Discussion: research questions | Criminal homework help

 

Creating the research questions is key to designing a study:  Research questions “must have both substance–for example, What is my study about?—and form—for example, Am I asking a ‘who, ‘what,’ ‘where,’ ‘why,’ or ‘how’ question? . . .  The form of the question can provide an important clue regarding the appropriate research method to be used” (Yin, 2014, p. 11). In this Discussion, you will create research questions and evaluate the extent to which they align with other components of your Prospectus, and, ultimately, Proposal.

To prepare for your Discussion, review the Dissertation resources in this week’s Learning Resources.

Pay particular attention to specific examples of problem statements. Also, go to the Walden Library webpage “Dissertations,” find at least two Walden Dissertations from SPPA completed in the past year, and read the problem statements, purpose, and research questions for each.

ASSIGNMENT

 Post your Dissertation topic, problem statement, purpose, and at least four research questions. Explain what you learned from your required readings and Walden Dissertations, on problem and purpose statements and formulating research questions that flow logically from these. Summarize the ways all of these sections are aligned and why that is required for quality and rigorous dissertation research. 

(PLEASE SEE THE ATTACHED FILE FOR THE INFO DO NOT DUPLICATE ) (add to what’s there and do the research questions ) use subheadings 

 

Required Readings

Criminal Justice

Maxfield, M., & Babbie, E. (2018). Research methods for criminal justice and criminology (8th ed.). Boston, MA: Cengage Learning.
Chapter 4, “General Issues in Research Design”
Chapter 5, “Concepts, Operationalization, and Measurement”

Web Center for Social Research Methods. (n.d.). Research Methods Knowledge Base. Retrieved from http://www.socialresearchmethods.net/kb/index.php

Dissertation

Rudestam, K. E., & Newton, R. R. (2015). Surviving your dissertation: A comprehensive guide to content and process (4th ed.). Thousand Oaks, CA: Sage. ISBN: 978-1-4522-6097-6
In Chapter 2, “Selecting a Suitable Topic,”  ‘Generating researchable questions’ (pp. 21–26)
Chapter 3, “Methods of Inquiry: Quantitative and Qualitative Approaches” (pp. 27–65)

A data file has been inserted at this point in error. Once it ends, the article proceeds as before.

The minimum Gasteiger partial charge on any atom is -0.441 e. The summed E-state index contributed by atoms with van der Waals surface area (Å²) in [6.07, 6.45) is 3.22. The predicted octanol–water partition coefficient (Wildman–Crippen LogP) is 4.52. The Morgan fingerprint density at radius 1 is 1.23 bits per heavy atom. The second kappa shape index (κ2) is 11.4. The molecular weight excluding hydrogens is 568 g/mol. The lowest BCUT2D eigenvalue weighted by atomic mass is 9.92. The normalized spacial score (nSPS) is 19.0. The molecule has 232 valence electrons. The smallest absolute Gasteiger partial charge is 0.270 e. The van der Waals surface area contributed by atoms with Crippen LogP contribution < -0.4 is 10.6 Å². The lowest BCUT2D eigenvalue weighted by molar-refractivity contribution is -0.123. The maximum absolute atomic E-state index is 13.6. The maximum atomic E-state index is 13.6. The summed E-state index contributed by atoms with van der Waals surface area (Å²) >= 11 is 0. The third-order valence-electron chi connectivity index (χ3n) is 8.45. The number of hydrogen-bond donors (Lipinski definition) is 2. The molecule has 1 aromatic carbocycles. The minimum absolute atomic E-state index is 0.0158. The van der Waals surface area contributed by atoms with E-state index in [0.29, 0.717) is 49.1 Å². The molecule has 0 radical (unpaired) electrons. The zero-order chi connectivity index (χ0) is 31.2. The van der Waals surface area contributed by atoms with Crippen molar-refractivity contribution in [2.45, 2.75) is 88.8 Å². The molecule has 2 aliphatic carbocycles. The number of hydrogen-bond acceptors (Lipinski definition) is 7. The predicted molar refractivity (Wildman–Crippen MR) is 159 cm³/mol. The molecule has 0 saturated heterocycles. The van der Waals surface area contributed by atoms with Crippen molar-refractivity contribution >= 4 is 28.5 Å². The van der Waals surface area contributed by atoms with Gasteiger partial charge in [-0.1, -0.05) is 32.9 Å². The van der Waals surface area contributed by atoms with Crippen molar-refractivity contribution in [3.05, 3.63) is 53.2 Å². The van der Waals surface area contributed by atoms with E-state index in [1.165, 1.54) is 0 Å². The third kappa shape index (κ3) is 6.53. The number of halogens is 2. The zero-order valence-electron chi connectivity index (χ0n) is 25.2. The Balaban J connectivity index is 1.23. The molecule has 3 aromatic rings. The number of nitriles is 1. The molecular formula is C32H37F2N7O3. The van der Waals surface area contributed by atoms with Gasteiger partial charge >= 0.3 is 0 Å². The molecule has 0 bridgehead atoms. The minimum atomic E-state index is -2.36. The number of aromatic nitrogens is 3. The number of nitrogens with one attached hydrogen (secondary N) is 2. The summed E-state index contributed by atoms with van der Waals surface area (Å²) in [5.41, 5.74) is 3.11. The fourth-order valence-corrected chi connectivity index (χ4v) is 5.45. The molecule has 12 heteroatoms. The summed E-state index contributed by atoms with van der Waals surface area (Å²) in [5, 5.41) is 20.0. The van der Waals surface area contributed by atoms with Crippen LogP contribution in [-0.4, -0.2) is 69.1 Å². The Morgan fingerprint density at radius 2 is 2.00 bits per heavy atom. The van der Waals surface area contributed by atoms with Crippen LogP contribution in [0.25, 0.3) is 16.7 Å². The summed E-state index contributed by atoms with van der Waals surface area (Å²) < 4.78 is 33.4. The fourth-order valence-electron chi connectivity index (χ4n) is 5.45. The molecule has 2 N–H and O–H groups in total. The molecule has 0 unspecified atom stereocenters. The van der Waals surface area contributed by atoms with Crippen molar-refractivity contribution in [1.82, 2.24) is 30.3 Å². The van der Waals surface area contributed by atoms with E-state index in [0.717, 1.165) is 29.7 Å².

Chapter 5, “The Method Chapter: Describing Your Research Plan” (pp. 99–135)
Readings on research design, pages listed in Subject Index under “Research design,” (p. 359)
Readings on research questions, pages listed in Subject Index under “Research questions,” (p. 359)
Chapter 10, “Writing” (pp. 259–279)

Brause, R. S. (1999). Identifying your dissertation topic and your research questions. In Writing your doctoral dissertation: Invisible rules for success (pp. 37–47). New York, NY: Routledge.

Web Center for Social Research Methods. (n.d.). Research Methods Knowledge Base. Retrieved from http://www.socialresearchmethods.net/kb/index.php

Walden University. (2010). Research design: Some thoughts on the research process. Minneapolis, MN: Walden University.

Trochim, W., & Land, D. (1982). Designing designs for research. The Researcher, 1(1), 1–6. Retrieved from http://www.socialresearchmethods.net/kb/desdes.php

Walden University Library. (n.d.-a). Dissertations. Retrieved from http://academicguides.waldenu.edu/library/dissertations

Simon, M. K. (2011a). Developing research questions. In Dissertation and scholarly research: Recipes for success (pp. 1–3). Seattle, WA: Dissertation Success. Retrieved from http://dissertationrecipes.com/wp-content/uploads/2011/04/Developing-Research-Questions.pdf

Walden University, Center for Research Quality. (2012). Ph.D. dissertation process and documents. Retrieved from http://academicguides.waldenu.edu/researchcenter/osra/phd
Dissertation Prospectus Guide
Dissertation Student Process Worksheet